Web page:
by guest blogger, Jenny Schwanke
If my grandfather Pop were alive today, he would shake his head, deeply upset, at the words that have cropped up in recent years to define how we interact with one another. In his highly intelligent, educated, and literate mind, he would envision these baffling words in quotes: “Facebook.” “Texting.” “Instagram.” “LinkedIn.” He would bemoan the loss of human contact and interaction. He would grieve the new social norms. He would take his large, wrinkled, knuckly hands and rub them on his forehead in despair. “We’re doomed,” he would say. “Utterly doomed.”
Sorry, Pop. I disagree.
For one thing, social media is here to stay. It might change names—remember IM? Remember MySpace?—but the main premise of social media is now part of our lives. It will evolve and grow as the years pass.
Because anything that persistent, stubborn, and successful–? Well, it is clearly filling some sort of need.
These technological platforms, when used appropriately, can enrich and fulfill our lives. They can update our loved ones so they know we’re happy and healthy. They can promote good thinking. They can connect us with people with whom we would not otherwise connect. It has happened to me: A group of friends who had lived through middle and high school with me, women I had not seen in twenty years, found one another a few years back. Now, once every few months, we meet for a drink and a simple meal. We confide in one another, share the struggles we have beyond the brief, look-at-my-happy-life! Facebook posts, and ultimately end up laughing until our bellies ache. They are lovely women—women I would have never heard from again without connecting through social media. Yet, now, I am thrilled I can see them six months after our last meeting and say, “TELL me about the new puppy!” I’ve read about the new puppy online, so I know the puppy exists, and I have seen adorable pictures, and I know my friend loves her new puppy, and she is thrilled that I care.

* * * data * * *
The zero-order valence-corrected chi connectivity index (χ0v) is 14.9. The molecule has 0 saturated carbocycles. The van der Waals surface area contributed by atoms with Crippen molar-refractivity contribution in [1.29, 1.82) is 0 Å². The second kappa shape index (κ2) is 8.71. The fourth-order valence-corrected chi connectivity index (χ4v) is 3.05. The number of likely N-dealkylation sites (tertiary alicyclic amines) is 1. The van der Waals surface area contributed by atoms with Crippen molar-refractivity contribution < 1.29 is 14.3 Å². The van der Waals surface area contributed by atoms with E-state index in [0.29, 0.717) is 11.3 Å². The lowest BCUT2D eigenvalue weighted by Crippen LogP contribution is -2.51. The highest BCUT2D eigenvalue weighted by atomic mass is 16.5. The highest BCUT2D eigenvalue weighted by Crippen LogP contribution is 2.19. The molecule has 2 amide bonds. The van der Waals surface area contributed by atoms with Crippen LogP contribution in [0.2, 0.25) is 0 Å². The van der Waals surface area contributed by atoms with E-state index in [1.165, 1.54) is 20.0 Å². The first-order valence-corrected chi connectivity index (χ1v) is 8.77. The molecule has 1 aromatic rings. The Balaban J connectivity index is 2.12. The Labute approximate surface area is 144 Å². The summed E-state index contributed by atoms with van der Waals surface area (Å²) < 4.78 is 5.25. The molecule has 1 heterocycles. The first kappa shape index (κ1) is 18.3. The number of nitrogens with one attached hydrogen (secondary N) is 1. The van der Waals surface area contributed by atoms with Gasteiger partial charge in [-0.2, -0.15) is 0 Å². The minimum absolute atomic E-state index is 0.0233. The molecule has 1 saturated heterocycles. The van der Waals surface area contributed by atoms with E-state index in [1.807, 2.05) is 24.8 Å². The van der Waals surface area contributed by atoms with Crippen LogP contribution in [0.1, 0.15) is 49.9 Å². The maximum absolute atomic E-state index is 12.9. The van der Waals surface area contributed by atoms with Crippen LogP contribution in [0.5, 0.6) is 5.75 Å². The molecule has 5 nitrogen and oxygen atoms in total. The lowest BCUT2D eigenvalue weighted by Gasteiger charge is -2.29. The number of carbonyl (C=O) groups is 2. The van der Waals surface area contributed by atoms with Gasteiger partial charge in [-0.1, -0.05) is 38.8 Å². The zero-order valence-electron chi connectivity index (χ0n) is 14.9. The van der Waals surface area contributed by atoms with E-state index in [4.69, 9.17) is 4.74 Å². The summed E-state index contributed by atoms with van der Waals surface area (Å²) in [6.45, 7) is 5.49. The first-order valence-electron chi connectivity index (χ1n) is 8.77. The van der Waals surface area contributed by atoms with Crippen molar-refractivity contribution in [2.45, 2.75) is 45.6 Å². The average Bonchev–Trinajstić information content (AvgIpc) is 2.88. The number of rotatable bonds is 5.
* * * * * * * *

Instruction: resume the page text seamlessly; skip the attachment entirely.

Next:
Pop would still argue with me. “We are going to lose our skills that make us literate!” he’d moan. “What about sentence structure? And being articulate? And grammar? And proofreading? And careful paragraphing?”
Ahhh, Pop. Oddly enough, I think people care more about their written literate-ness when they know hundreds of people might read it. Words that have been carefully chosen. Sentences that are careful, precise, and capture thought in a simple, beautiful way. We want to appear to our friends, family, and acquaintances as if we can formulate a decent sentence and share it with the world. So we do.
Look: there’s a lot wrong with social media. There are nasty people prowling out there. It can be a terrible suck of time, energy, and focus. People send out things that are cruel and hurtful. Politics become so convoluted on social media sites that
it seems overwhelming at best, apocalyptic at worse. There are times it promotes hateful ugliness.
But that’s where the teaching comes in.
As teachers and parents, we need to guide our young learners through the reality of social media. We need to use its restraints—word count limitation, unique audience, and the dangers within—and teach them that it can be a beautiful thing when used correctly. It can be something that connects us to people we love. People we admire. People we want to meet. People who can write beautifully. (There are so many blogs out there that offer stunning, heartfelt, point-on prose that can inspire us to be our best selves! What a delight!) It connects us with people who read with gusto. (Goodreads, anyone?) This, of course, is social media at its best.
So: love it or hate it, social media is here to stay. Let us make it part of our students’ learning, conversation, and real-life choices in a meaningful, safe, and thoughtful way.
Written by Jenny Schwanke.
Read more on her blog at http://mymemorycafe.blogspot.com/.